It is this major gap in the ability to protect voting rights that prompted a Democratic Congress to introduce the John Lewis Voting Rights Advancement Act (VRAA). In essence, VRAA is intended to restore the key provisions of that were stripped out of the Voting Rights Act after the Supreme Court’s 2013 decision. In addition to VRAA, the House Democrats introduced the Freedom to Vote Act, designed to set national standards to expand and enhance protection for access to the ballot.

The legislation additionally seeks to prevent partisan interference in election administration, prohibits partisan gerrymandering for congressional districts, and addresses problematic issues with campaign finance.

This bill was reintroduced in 2023 as S.1 and H.R. 11.

States Emerging as a Critical Voter Protection Firewall

The states are essential to developing a comprehensive approach to monitoring, preventing, and applying sanctions for acts of voter intimidation. It should be remembered that—according to the Constitution—the states have the authority to regulate federal elections. Therefore, there is logic to states creating laws and policies that are designed to protect voting rights. An increasing number of states are doing just that by passing their own State Voting Rights Acts (VRAs), to prevent and guard against discriminatory voting practices and policies. Given that the federal Voting Rights Act has been weakened, states can fill the voting protection gap left by the Supreme Court’s 2013 ruling. Thus far, California (2002), Washington (2018), Oregon (2019), Virginia (2021), New York (2022), and Connecticut (2023)—have enacted VRAs. Other states such as Maryland and New Jersey are in the process of enacting their VRAs.

Voter Rights Coalitions

Voting rights coalitions—which grew out of the Civil Rights Movement—represent the effectiveness of nongovernmental collaborations in shaping public policy. Relatedly, voting rights coalitions currently (and in the past) are critical resources for raising awareness about the resurgence of widespread voter intimidation. Examples of individual voting rights organizations that are also partners in national voting rights coalitions are the Lawyers’ Committee for Civil Rights Under Law, NAACP, the American Civil Liberties Union, National Action Network, and the Legal Defense Fund. Each of these organizations—and many others including NASW—are members of the Leadership Conference for Civil and Human Rights’ Voting Rights Taskforce. The Leadership Conference’s voting rights coalition has a history—that began in the 1960s—of success in fighting voter intimidation.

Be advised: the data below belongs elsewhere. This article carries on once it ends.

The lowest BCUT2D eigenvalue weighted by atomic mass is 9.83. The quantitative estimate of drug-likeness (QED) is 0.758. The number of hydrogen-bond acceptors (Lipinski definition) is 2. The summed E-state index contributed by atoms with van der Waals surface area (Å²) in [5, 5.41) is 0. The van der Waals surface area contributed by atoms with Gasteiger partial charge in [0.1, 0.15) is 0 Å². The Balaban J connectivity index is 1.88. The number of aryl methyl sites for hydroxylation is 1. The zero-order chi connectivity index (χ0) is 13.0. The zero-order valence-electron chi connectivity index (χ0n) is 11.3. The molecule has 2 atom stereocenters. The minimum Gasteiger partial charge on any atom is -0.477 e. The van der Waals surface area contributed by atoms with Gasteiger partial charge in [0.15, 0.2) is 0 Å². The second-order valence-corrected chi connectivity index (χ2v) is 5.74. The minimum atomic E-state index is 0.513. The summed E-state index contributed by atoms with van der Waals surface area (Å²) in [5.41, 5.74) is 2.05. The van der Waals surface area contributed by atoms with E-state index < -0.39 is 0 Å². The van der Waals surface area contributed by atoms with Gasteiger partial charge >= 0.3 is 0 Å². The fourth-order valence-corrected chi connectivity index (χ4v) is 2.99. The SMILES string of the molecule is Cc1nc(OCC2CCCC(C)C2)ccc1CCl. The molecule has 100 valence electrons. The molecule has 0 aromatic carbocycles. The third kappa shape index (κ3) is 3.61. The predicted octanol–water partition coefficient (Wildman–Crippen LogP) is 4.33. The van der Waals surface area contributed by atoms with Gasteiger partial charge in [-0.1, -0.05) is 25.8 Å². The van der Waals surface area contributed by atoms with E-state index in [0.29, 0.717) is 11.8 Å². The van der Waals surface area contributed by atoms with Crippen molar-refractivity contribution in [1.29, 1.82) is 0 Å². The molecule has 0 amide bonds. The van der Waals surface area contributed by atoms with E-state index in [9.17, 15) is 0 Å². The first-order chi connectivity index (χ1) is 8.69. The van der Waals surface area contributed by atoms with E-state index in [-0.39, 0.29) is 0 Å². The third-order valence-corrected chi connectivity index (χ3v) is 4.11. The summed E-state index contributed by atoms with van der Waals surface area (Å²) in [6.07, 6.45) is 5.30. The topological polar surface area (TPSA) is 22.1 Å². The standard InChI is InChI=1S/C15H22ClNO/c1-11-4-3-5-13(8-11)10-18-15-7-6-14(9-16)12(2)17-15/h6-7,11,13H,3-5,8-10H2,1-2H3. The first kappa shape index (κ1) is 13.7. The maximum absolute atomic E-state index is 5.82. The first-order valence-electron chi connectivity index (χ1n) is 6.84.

National Nongovernmental Organizations with State Affiliates

As the number of states with VRAs increase, there is a potential for a corresponding increase in the importance of the role of national organizations with state affiliates (chapters) in supporting state governments’ efforts to curtail voter intimidation and other illegal voting suppression conduct. There are many such national nongovernmental organizations—including NASW—that are members of major voting rights coalition.

These organizations are important advocacy and mobilization resources both to the states and to the national coalition effort.


It is eye opening when we reflect upon the fact that—one way or another—voter intimidation has been a part of the American political culture for over 160 years. For those many years, the practice has been a mainstay for denying proportionate political power within communities of color. After the passage of the Voting Rights Act (VRA) of 1965, there was a hope that voter intimidation would disappear. However, hopes were dashed when in 2013 the Supreme Court “gutted” the VRA, and in subsequent years voter intimidation tactics regained a degree of prominence.

A saving grace is that civil and voting right advocates—along with their allies in Congress—immediately recognized the reemergence of this threat and joined together to counteract the threat. While vigilance and coalition building has had some success in raising public concern, that effort may not be sufficient in protecting the votes of many Americans. This is because the opposition—which is unhesitant about expanding voter intimidation—is well-funded, well-organized, and fully committed to winning the 2024 presidential election.

For that reason, the voting rights community, including NASW, must remain vigilant, organized, mobilized and active in fighting for voter protection. Given that the 2024 election is important on a historical level, we must respond accordingly to forces that attempt to impede free access to the ballot.


In its effort to protect Americans from voter intimidation, the Advancement Project—a national voting rights organization—created and disseminated the following resource:

What Should You Do If You Have Experienced Voter Intimidation?

  • It’s ILLEGAL! First things first, it’s important to know that voter intimidation is a federal crime.
  • Do not be intimidated if your vote is challenged
  • Alert the municipal Clerk or Election Officials at polling locations
  • Call Election Protection at 866-OUR-VOTE
  • Document the conduct
  • Don’t confront the intimidator

If you believe your voting rights—or the rights of a specific group of people—were violated, speak to a civil rights lawyer in your area.

Other Voter Protection Resources

Brennan Center for Justice

Southern Poverty Law Center

NASW Members who attended NASW's 2023 Advocacy Day

NASW Advocacy Day on Capitol Hill

Nearly 100 social workers from 44 states and two U.S. territories attended 143 meetings with Congressional offices in the U.S. House and Senate on June 28, 2023

Read about their advocacy work on behalf of social workers and those they serve